Our educational approach
We work with teachers to improve oracy skills and cross-cultural understanding so that all young people, regardless of their background, can make their voices heard.
Our resources, programmes and competitions all teach two things. First, they teach students how to talk – how to structure a speech, summarise information, listen critically and to consider and address different audiences for example. Second, they help students to learn through talk. By discussing current affairs and topical issues, in any class or subject, students not only acquire deeper subject knowledge but a greater awareness of the world around them. Their horizons broaden and they improve their ability to consider and evaluate diverse opinions and points of view.
As students get used to speaking in class and learning to treat other people’s opinions with respect, so their social skills improve, along with their self-confidence, self-awareness and empathy.
Our approach chimes with the growing amount of research pointing to the importance of education in instilling interpersonal skills and character traits such as resilience, drive, tenacity and self-awareness. For example, recent research by the Sutton Trust shows that 97% of teachers, 94% of employers and 88% of young people believe that life skills such as confidence, motivation, resilience and communication are as or more important than academic qualifications.
97% of employers feel life skills such as communication are more important than academic qualifications
Life Lessons, The Sutton Trust, 2017
four key skill sets
All our teaching, resources and competitions are underpinned by four key verbal communication skill sets: reasoning and evidence; listening and response; expression and delivery and organisation and prioritisation. Targeted activities allow students to practice each skill, providing a clear and consistent framework for learning and assessment. This both enables teachers to track and measure progress and improves students’ attainment in other areas of the curriculum, as outlined below.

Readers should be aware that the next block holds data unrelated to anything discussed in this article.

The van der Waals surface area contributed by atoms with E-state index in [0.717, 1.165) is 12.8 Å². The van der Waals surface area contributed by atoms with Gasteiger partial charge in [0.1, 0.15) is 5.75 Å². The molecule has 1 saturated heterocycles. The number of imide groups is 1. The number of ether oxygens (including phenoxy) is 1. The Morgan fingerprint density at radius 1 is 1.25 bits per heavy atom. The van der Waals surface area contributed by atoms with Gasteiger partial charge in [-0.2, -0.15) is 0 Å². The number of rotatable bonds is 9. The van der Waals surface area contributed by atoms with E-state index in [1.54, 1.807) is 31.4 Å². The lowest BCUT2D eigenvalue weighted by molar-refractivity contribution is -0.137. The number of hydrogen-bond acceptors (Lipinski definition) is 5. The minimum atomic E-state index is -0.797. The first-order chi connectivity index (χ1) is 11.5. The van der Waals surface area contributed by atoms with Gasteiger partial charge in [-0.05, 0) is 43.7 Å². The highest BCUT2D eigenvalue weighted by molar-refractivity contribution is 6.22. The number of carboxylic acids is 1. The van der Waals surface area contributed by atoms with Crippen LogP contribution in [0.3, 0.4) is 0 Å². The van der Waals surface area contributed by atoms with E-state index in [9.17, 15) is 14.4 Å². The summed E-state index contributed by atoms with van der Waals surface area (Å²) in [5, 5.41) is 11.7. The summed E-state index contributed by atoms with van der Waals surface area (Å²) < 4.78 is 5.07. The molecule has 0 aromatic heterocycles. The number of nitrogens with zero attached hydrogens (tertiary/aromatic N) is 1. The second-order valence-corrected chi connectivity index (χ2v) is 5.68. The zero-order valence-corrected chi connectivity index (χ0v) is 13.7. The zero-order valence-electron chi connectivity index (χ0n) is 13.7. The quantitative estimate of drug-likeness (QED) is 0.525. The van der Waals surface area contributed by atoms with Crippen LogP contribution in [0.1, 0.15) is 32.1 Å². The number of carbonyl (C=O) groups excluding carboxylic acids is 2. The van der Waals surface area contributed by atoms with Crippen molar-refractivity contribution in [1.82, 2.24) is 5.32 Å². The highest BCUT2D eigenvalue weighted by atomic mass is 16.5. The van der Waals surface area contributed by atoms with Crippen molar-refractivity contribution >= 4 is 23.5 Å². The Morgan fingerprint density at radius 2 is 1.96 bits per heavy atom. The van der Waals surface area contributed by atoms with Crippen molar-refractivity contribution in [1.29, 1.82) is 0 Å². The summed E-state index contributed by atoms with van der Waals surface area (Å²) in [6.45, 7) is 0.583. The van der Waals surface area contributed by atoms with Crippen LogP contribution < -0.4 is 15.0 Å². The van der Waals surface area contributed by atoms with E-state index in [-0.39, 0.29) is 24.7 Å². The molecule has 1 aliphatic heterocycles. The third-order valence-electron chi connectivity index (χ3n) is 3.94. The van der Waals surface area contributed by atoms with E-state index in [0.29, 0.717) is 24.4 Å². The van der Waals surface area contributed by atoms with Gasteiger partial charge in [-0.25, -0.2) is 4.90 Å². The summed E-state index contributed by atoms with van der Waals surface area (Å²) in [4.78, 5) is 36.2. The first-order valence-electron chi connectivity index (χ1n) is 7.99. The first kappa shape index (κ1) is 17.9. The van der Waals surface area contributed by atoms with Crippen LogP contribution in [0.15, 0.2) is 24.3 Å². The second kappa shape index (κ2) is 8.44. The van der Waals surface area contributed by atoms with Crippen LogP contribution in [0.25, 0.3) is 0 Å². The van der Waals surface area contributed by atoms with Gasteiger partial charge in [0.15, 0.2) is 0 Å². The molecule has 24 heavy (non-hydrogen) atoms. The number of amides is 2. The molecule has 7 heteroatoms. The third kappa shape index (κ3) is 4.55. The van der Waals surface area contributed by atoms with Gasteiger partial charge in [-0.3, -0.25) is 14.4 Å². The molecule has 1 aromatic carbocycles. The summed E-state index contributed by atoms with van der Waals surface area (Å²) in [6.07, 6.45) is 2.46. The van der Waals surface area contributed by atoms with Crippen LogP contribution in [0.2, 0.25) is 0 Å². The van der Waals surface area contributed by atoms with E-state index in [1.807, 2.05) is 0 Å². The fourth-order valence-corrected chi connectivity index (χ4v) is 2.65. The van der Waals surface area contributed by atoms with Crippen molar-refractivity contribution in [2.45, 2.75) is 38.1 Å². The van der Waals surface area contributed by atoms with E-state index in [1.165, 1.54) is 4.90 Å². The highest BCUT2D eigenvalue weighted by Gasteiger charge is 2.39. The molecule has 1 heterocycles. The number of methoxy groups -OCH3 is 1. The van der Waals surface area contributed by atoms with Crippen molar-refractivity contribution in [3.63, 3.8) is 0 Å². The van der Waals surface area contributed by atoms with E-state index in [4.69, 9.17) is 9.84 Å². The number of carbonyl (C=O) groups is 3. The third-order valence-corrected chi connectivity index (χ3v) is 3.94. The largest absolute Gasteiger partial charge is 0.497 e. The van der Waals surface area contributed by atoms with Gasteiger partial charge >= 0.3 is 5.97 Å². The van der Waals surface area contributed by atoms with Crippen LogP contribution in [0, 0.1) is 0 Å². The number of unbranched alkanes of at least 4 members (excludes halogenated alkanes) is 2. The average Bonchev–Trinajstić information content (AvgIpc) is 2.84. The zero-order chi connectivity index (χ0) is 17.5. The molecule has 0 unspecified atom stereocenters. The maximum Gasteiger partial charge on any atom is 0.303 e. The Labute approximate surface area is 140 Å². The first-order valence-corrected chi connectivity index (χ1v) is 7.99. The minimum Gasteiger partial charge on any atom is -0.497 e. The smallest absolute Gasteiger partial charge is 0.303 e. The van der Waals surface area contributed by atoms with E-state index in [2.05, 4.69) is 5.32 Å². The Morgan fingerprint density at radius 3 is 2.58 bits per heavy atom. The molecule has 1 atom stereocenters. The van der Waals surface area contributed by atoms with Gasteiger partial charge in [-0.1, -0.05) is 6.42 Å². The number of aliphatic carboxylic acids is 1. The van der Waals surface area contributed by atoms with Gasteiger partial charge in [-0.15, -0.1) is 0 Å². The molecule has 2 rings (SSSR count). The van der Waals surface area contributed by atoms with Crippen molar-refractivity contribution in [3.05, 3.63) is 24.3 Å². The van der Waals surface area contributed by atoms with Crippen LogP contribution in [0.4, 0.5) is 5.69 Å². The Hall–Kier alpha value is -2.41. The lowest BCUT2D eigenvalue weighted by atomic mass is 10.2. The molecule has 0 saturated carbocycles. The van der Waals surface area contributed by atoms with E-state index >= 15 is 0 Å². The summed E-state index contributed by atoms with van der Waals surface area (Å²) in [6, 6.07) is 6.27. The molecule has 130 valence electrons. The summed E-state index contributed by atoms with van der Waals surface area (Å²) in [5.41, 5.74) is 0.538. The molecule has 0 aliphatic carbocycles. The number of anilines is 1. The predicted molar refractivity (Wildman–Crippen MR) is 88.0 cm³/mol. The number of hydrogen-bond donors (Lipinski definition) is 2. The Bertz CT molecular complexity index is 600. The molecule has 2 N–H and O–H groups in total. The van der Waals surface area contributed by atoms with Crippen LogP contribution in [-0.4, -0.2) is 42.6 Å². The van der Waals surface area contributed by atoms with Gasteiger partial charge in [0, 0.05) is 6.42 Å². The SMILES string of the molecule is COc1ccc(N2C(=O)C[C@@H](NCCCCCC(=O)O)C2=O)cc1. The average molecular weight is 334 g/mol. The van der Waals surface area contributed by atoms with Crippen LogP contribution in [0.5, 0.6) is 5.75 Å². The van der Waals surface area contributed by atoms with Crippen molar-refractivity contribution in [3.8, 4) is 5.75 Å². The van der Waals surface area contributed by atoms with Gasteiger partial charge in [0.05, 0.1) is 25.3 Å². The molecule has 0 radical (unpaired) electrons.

Debate and public speaking boost:
Cognitive skills such as concentration, memory, goal-setting and self-talk. These skills underpin students’ learning in all aspects of their lives, both in and out of school
Metacognitive skills, which help students evaluate ideas and to set goals and targets. Our peer-to-peer and self-assessment feedback culture also encourages students to self-evaluate and improve
Research skills, useful in all areas of academic and written work
Knowledge acquisition, deepening students’ understanding of the world and motivating them to retain and apply this information
Emotional and social skills, fostered through teamwork and turn-taking
Active listening, helping with summarising and paraphrasing as well as comprehension
Vocabulary acquisition, improving both comprehension and self-expression, written and oral
Student participation. All students, including SEND students feel more confident in making contributions in class, and are less cowed by louder classmates
Structural skills, which help students write coherent essays and arguments and enable them to engage critically with the world outside the classroom
Confidence, helping quieter students to speak up more
Extension, helping more confident students to make higher quality or more meaningful contributions
A growth mindset. Students believe speaking in public is a skill anyone can learn, rather than an innate talent
Thanks to this skills-led approach, our resources can be applied across many different areas of the curriculum, at Key Stages 2 to 5, in subjects from maths and science to history, ICT and citizenship. Notably, our programmes can also be used to provide Ofsted with clear evidence of spiritual, moral, social and cultural (SMSC) education.
Assessment and progress
Many of the conventional methods of assessment in schools rely on evaluating students’ written work. However, our skills framework allows the four key skill sets to be isolated and evaluated, providing teachers (and students in self or peer-to-peer assessment) with a straightforward way of assessing dialogue and charting progress, and giving students clear, motivating metrics against which they can improve.
Our programmes are delivered through a network of mentors, coaches and trainers, all of whom are trained by the ESU and all of whom are either experienced teachers, debaters or public speakers themselves. The ESU is committed to safeguarding and promoting the welfare of children and young people. All delivery staff are trained in child protection and have passed criminal record and Disclosure and Barring Service checks.
The oracy network
It exists to:
– amplify the status of speaking and listening skills in the school curriculum
– support oracy education in schools by facilitating the sharing of good practice, resources and research related to oracy
– use combined resources to lobby relevant bodies, with the objective of ensuring that the importance of oracy in education is reflected policy making and curriculum development. Find out more about the Oracy Network here.